Recent measles case likely connected to previous Montgomery County case

Feb. 21—The recent case of the measles in a Miami County resident is likely connected to the one from earlier this month in Montgomery County, health officials say.

The resident in the most recent case visited a grocery story in Englewood early last week before being diagnosed with the measles. Anyone who visited the Kroger Marketplace at 855 Union Blvd. in Englewood between 12:45 and 4 p.m. Feb. 13 was exposed to measles, health officials said.

"That's the only exposure that we're aware of at this point," said Vicky Knisley-Henry, health educator at Miami County Public Health.

The health department could not speak to age or vaccination status of this case.

This is the second measles case reported in Ohio following the case in Montgomery County announced on Feb. 4 when more than 230 patients at Dayton Children's Hospital were exposed to a measles patient in the emergency department, plus an unknown number of their family members.

The Montgomery County case also was linked to a potential exposure at the Cincinnati/Northern Kentucky International Airport in Hebron, Ky., over a weekend in January, according to Ohio Health Department officials. Those include Jan. 27 between 5 and 9 p.m. and Jan. 29 between 8:30 and 11:30 p.m. at Terminal A.

The Feb. 4 case also was the first case of the measles in Montgomery County since 2005, said Dan Suffoletto, public information manager at Public Health — Dayton & Montgomery County.

Clermont County Public Health is investigating a potential case of measles, according an announcement from county officials this week. Clermont County Public Health is working with the individual and their health care provider to gather more information.

"We want to be extra cautious and make sure our residents know the signs and symptoms and how to protect themselves from measles," said Julianne Nesbit, health commissioner in Clermont County. "The best thing you can do is to stay up to date on your vaccines and stay home when you're sick."

Local health departments are working to track down and notify contacts of the individual to assess their measles vaccination status and to provide information regarding signs and symptoms of measles and appropriate quarantine measures, if needed.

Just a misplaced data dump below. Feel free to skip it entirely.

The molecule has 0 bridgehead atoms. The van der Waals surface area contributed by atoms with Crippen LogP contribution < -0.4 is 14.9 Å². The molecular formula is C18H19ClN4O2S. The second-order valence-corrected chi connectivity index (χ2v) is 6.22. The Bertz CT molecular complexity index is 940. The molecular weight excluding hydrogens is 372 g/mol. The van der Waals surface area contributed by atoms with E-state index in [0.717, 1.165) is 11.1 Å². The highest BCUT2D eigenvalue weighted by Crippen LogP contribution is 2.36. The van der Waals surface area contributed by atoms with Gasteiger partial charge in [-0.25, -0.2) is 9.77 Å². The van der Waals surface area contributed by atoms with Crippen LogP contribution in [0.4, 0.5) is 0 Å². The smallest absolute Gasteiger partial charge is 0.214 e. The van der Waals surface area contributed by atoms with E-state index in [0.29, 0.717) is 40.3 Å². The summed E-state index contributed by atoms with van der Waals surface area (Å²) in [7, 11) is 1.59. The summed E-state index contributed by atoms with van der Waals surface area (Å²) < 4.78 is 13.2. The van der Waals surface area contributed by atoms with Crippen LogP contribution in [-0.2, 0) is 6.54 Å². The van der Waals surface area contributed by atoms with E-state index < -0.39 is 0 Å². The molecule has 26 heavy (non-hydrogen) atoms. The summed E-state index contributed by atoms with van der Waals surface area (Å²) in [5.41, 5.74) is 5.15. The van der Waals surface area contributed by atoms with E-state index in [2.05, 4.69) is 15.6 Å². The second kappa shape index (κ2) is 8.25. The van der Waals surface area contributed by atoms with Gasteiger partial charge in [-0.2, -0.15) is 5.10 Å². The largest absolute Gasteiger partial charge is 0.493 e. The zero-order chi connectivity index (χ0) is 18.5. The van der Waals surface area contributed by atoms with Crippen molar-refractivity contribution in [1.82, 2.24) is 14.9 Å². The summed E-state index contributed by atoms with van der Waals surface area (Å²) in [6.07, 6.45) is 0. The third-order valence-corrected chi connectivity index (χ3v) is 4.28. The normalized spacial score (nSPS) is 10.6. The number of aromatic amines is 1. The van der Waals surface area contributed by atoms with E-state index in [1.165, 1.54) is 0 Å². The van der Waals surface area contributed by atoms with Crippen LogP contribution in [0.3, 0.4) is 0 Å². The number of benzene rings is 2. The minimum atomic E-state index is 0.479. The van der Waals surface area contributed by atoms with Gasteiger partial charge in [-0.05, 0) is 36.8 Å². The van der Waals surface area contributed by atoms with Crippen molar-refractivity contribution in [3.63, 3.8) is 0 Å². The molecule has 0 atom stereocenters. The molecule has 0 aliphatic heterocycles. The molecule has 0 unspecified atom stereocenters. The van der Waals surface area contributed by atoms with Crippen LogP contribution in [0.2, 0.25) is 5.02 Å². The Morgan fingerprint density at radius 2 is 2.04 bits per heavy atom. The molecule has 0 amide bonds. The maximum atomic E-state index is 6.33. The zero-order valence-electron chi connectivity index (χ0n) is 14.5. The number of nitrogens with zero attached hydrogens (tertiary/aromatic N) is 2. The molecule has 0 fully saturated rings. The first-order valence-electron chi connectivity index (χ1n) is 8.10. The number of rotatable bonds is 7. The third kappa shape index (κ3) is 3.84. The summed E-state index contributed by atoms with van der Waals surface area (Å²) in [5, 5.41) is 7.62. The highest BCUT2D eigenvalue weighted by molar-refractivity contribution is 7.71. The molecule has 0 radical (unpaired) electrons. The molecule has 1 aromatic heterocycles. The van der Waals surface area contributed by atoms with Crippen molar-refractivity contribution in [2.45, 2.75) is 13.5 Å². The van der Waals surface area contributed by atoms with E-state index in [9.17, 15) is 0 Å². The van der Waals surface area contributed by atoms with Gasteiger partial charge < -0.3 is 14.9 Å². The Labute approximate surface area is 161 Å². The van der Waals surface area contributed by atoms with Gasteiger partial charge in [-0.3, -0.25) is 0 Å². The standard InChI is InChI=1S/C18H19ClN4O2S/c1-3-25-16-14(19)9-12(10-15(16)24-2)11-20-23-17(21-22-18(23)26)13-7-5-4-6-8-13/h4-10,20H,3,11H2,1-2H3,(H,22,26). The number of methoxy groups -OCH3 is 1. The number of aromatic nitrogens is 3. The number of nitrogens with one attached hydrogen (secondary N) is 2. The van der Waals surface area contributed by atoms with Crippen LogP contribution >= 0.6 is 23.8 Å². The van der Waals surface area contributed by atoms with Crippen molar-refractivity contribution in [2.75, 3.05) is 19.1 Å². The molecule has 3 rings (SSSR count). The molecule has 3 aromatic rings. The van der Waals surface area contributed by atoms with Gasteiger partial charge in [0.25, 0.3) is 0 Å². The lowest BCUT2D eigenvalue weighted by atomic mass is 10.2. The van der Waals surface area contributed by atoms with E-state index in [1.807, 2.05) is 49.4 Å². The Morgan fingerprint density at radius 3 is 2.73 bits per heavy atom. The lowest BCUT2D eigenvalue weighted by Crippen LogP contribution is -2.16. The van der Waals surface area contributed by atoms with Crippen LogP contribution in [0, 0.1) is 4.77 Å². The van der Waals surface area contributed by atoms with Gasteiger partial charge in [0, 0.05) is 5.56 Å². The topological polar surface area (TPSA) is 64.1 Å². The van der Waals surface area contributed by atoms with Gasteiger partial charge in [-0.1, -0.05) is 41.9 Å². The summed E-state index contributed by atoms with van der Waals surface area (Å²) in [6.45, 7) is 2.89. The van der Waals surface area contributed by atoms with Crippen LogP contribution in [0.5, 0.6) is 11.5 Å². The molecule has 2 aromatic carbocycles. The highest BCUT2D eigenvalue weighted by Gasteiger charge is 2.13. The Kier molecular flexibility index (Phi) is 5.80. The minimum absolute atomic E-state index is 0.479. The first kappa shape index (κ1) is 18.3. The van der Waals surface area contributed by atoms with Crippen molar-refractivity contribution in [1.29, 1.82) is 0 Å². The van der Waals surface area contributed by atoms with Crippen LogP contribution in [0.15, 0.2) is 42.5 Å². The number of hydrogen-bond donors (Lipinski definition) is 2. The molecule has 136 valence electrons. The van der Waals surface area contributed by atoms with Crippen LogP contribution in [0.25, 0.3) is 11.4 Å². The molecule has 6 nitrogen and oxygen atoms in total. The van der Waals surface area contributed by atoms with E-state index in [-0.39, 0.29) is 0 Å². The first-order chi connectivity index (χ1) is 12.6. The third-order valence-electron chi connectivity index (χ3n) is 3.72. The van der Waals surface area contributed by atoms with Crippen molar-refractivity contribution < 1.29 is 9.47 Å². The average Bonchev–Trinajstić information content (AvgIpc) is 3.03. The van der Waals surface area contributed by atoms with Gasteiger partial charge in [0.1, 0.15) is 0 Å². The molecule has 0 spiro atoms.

Young children are more at risk for catching the measles as they may not be fully vaccinated against the measles, Suffoletto said.

"You don't get your first vaccination up until 12 months," Suffoletto said.

Those who are fully vaccinated against the measles, which generally requires two shots of the measles, mumps and rubella (MMR) vaccination. The second shot is usually taken when the child is between 4 and 6 years.

"If you've had two doses, it's up to 97% effective," Suffoletto said.

U.S. and global health officials have warned against resurgences of the measles given the decline in the vaccinations during the pandemic. Compared to 2021, measles cases increased by 18% and deaths increased by 43% globally in 2022.

Those the state requires kids to have the MMR vaccine for school, the Dayton Daily News found a rise of in moral opposition exemptions in local school districts during the pandemic.

For the most recent data available, more than one in 10 Montgomery County kindergartners didn't have all required vaccinations, according to the Ohio Department of Health's vaccination data for the 2022-23 school year.

Approximately 95% of children need to be vaccinated with the two doses of the MMR vaccination to protect against measles outbreaks.

Shelby County had the lowest percentage of kindergartners with all required vaccinations with 77.3%, according to ODH, followed by Montgomery County at 85.3% and Clark County at 86.7%. Butler County reported 87.6% of its kindergartners with all required doses for the 2022-23 school year, ODH said.

The county in this region that got the closest to the 95% threshold among its kindergartners in the 2022-23 school year was Champaign County with 94% having all of their required vaccinations, according to the Ohio Department of Health. Warren County was second highest at 91.6%.

The measles virus is highly contagious in part because it can live for up to two hours in the air where an infected person coughed or sneezed, state health officials say.

Infection often occurs when people breathe contaminated air or touch surfaces with the virus and then touch their eyes, noses or mouths.

Symptoms include high fever, runny nose, cough, loss of appetite and red, watery eyes.

A rash, which is a trademark symptom of the disease, usually lasts five to six days and begins at the hairline, moves to the face and upper neck and proceeds down the body, state health officials said.

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Who to contact

Community members present at the Englewood Kroger Marketplace during listed time period should contact Public Health — Dayton& Montgomery County to fill out a form at www.phdmc.org/measles-contact. Those without internet access should call 937-225-4508.